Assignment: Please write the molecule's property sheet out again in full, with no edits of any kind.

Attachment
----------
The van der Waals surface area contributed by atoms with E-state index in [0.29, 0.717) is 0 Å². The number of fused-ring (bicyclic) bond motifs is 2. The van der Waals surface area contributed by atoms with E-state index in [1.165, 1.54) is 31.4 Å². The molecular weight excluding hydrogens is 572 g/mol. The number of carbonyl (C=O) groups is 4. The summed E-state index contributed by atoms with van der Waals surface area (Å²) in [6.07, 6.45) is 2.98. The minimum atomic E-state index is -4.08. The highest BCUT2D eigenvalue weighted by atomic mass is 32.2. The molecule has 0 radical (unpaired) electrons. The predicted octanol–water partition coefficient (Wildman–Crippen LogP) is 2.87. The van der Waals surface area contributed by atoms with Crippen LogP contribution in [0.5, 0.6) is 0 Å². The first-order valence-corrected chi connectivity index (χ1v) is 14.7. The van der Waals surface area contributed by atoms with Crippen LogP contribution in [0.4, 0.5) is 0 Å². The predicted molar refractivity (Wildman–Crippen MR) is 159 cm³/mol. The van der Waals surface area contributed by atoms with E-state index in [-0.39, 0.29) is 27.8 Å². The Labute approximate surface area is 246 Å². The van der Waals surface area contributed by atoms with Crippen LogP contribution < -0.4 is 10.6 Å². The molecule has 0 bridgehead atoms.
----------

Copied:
The van der Waals surface area contributed by atoms with E-state index in [0.29, 0.717) is 0 Å². The number of fused-ring (bicyclic) bond motifs is 2. The van der Waals surface area contributed by atoms with E-state index in [1.165, 1.54) is 31.4 Å². The molecular weight excluding hydrogens is 572 g/mol. The number of carbonyl (C=O) groups is 4. The summed E-state index contributed by atoms with van der Waals surface area (Å²) in [6.07, 6.45) is 2.98. The minimum atomic E-state index is -4.08. The highest BCUT2D eigenvalue weighted by atomic mass is 32.2. The molecule has 0 radical (unpaired) electrons. The predicted octanol–water partition coefficient (Wildman–Crippen LogP) is 2.87. The van der Waals surface area contributed by atoms with Crippen LogP contribution in [0.5, 0.6) is 0 Å². The first-order valence-corrected chi connectivity index (χ1v) is 14.7. The van der Waals surface area contributed by atoms with Crippen LogP contribution in [0.4, 0.5) is 0 Å². The predicted molar refractivity (Wildman–Crippen MR) is 159 cm³/mol. The van der Waals surface area contributed by atoms with E-state index in [-0.39, 0.29) is 27.8 Å². The Labute approximate surface area is 246 Å². The van der Waals surface area contributed by atoms with Crippen LogP contribution < -0.4 is 10.6 Å². The molecule has 0 bridgehead atoms.